After the mysterious death or disappearance of his predecessor, a new wickie (Robert Pattinson) on an island lighthouse in the 1890s becomes concerned about the mental stability of the lighthouse keeper (Willem Dafoe). Both men, of course, harbour secrets. Robert and Max Eggers co-wrote and directed this strange little film, in which two men, isolated together, lose their minds. It saw release just in time for the COVID-19 pandemic.
As in The Witch, the script immerses itself in the language and beliefs of the characters and their era. We get a close-up view of men who are a stew of issues and repression, living before we had the modern language for such things. We even plunge into their dreams and delusions: Lovecrafted merfolk and other phantoms dragged up from fathoms deep. Sometimes the approach works well. Other times it left me cold. Even when the characters are so far out of their skulls you do not know whether to be horrified or laugh (I did both), they remain specific, disturbed men inhabiting an era now beyond our reach.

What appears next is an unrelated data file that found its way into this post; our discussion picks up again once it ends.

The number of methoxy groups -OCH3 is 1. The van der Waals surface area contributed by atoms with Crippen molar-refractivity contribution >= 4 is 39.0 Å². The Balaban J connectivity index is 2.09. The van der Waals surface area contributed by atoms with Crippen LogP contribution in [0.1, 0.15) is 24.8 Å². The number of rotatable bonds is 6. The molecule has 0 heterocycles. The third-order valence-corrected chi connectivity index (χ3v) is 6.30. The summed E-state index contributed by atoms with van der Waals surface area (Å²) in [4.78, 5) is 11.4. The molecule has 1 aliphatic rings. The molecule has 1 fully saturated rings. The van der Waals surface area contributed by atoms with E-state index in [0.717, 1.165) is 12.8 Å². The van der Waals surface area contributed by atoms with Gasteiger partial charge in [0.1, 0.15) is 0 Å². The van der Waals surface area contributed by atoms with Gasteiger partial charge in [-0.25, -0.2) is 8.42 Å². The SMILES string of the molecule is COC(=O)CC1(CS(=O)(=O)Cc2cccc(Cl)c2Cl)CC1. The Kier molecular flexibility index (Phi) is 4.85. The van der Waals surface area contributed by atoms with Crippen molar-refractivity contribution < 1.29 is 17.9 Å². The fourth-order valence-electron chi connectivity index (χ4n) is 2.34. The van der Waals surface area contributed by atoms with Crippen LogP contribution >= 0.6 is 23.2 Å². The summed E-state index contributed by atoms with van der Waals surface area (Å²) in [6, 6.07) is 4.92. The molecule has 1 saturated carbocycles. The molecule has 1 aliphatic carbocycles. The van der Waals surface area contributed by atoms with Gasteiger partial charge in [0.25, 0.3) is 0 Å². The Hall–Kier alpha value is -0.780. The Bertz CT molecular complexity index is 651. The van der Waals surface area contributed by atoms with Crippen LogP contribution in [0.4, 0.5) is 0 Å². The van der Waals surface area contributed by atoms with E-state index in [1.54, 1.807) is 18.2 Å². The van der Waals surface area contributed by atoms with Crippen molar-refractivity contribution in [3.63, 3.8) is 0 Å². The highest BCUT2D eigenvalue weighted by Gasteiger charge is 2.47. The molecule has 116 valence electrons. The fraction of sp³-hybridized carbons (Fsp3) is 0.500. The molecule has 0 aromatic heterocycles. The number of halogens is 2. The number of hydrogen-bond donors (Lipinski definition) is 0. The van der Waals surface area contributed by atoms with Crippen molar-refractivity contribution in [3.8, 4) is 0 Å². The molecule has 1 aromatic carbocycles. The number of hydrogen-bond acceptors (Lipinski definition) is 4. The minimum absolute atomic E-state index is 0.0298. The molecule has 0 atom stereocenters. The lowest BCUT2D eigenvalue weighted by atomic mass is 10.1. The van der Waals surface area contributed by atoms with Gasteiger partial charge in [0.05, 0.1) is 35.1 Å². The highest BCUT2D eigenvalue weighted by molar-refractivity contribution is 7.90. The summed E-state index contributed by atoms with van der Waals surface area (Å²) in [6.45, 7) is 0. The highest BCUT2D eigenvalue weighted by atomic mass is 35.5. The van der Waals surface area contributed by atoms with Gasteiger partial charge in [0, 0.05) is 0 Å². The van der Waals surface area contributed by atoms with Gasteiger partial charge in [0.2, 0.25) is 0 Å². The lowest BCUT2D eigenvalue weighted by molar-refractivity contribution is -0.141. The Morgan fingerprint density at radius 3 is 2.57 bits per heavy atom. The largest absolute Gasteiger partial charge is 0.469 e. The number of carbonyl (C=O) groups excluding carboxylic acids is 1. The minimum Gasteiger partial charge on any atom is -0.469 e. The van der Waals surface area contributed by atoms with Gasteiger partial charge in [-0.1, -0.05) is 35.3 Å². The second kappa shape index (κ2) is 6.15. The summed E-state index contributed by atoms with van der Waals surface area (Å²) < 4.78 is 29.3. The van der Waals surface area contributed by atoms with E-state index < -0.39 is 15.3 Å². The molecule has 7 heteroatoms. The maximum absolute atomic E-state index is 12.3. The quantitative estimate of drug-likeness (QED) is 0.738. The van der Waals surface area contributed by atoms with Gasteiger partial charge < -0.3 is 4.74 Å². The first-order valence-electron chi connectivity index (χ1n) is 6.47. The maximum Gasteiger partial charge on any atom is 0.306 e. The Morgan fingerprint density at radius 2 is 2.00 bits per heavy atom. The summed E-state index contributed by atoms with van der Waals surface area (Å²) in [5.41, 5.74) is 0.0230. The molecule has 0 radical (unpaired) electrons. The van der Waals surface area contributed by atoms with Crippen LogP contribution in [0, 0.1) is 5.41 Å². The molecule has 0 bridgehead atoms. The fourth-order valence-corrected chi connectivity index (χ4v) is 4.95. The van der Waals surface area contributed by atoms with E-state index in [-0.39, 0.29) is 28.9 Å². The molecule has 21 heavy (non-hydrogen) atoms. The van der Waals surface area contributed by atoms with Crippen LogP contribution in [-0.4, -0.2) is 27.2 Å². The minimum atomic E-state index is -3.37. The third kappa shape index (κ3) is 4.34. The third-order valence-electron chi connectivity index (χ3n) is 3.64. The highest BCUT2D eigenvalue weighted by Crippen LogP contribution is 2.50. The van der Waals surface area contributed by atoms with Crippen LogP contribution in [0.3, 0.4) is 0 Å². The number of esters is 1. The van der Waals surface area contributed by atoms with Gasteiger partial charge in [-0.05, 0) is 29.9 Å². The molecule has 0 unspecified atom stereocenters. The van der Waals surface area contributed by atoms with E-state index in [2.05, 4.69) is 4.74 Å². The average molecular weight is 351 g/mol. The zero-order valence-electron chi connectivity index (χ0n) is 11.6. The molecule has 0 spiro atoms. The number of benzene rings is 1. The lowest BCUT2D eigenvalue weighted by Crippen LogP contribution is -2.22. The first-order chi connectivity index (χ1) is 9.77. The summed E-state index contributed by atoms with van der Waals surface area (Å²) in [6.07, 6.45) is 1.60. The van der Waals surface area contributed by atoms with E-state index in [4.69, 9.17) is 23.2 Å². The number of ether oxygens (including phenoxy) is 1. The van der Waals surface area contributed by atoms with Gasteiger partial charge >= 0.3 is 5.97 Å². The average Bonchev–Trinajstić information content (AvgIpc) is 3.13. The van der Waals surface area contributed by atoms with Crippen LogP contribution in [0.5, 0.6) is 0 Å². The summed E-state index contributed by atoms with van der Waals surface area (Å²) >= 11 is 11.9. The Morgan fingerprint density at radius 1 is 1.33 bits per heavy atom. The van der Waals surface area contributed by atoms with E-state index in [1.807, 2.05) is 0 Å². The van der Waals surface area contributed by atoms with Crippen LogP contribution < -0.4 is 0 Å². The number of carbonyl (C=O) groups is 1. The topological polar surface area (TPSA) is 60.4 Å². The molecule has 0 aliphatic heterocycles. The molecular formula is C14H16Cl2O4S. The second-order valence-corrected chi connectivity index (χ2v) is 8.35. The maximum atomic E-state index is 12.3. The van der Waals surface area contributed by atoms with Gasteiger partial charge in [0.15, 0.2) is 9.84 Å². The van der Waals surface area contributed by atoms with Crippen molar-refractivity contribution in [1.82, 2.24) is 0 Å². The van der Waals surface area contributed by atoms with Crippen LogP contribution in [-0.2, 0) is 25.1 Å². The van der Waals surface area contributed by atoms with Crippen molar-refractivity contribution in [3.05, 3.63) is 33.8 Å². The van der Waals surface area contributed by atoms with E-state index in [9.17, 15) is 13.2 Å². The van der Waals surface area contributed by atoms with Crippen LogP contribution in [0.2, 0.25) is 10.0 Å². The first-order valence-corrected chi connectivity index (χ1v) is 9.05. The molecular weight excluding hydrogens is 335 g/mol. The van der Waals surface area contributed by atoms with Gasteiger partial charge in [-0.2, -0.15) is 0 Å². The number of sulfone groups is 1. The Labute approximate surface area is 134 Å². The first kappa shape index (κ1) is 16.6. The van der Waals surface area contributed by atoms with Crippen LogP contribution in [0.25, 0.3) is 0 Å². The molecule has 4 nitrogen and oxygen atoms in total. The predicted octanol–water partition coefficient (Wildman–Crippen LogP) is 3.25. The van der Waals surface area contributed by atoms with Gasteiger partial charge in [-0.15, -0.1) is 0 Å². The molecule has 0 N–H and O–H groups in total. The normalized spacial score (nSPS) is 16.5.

Eggers shot The Lighthouse in 1.19:1 on 35 mm black and white film and cameras equipped with vintage lenses from the 1930s. Yeah, it's that kind of film, but the results suggest nineteenth century photography while evoking the sense of sinister, otherworldly forces, just out of reach of our perception.
We have, without question, the best-filmed island and lighthouse in cinematic history.
The film draws inspiration from an unfinished Edgar Allan Poe story and the Smalls Lighthouse Incident (1801), the event which directly inspired the 2016 British film, The Lighthouse. The filmmakers take the material in their own deranged directions, but it's fair to say this is not an entirely original work.
It is, however, unlike anything else you're likely to see.